Two men exonerated in separate cases on same day in Louisiana
CHALMETTE, La. (AP) — Two men were exonerated in separate cases on the same day in Louisiana, allowing them to be released from prison after serving a combined 35 years behind bars for crimes they didn’t commit.
Jarvis Ballard and Darvin Castro Santos had their convictions overturned Aug. 2, according to Innocence Project New Orleans, which represented both men.
The nonprofit legal office said this is the first time it has exonerated two people in different cases simultaneously — and the first time that anyone has been exonerated in St. Bernard Parish.
“As far as we can tell, it’s unprecedented,” staff attorney Charell Arnold told The Times-Picayune/The New Orleans Advocate. “We’re always happy to get innocent people out of prison. We’re even happier when we can have two exonerations at the same time.”
District Attorney Perry Nicosia agreed to remedy the wrongful convictions after new evidence supported both men’s innocence claims.
Ballard and two others were convicted of breaking into a 60-year-old woman’s home and raping her in 1998, according to the news outlet. Ballard, 18 at the time of the crime, was sentenced to life without parole.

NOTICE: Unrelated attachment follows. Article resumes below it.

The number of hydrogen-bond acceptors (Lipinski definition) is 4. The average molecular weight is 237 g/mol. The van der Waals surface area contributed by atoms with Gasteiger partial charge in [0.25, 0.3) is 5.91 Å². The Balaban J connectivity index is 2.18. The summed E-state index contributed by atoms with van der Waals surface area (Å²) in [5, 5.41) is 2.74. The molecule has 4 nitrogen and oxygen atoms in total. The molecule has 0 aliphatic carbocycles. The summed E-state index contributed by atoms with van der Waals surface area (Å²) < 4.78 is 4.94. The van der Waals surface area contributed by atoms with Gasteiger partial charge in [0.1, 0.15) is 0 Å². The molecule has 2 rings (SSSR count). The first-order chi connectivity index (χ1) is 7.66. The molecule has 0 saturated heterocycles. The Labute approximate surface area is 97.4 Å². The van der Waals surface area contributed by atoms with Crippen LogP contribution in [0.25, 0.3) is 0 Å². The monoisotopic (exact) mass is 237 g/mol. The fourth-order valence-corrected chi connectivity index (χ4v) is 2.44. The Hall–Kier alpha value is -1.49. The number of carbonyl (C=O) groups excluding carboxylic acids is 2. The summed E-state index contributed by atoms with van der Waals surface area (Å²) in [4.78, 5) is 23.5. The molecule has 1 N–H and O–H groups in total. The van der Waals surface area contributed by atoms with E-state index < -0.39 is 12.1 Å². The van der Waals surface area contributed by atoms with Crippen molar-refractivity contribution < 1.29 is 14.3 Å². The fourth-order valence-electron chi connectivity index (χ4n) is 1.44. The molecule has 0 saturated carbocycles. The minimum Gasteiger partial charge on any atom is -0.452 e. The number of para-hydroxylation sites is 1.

But his appellate attorneys said only the two other men’s DNA was found at the scene. Ballard’s trial attorney also never received key sheriff’s office reports that could have helped to disprove the state’s theory that there were three robbers, according to an affidavit. He was released after more than 23 years, Innocence Project New Orleans said.
Castro Santos was convicted of leading a botched armed robbery at a diner in 2009, the news outlet reported. He received a 40-year sentence and spent nearly 12 years behind bars.
Timesheets from a Houston job site placed him in Texas 18 hours before the crime, and an alternate suspect’s cellphone records showed the man traveling toward the restaurant with another convicted robber while Castro Santos was still working. His trial attorney failed to enter those records into evidence, however.
DNA testing after the trial found that zip ties and a money bag used during the robbery were touched by other people but not by Castro Santos.
“Our office will always protect the public and prove guilt when evidence of guilt exists,” Nicosia said in a statement. “However, when proof of innocence is shown I will follow through with administering justice and correcting past errors.”
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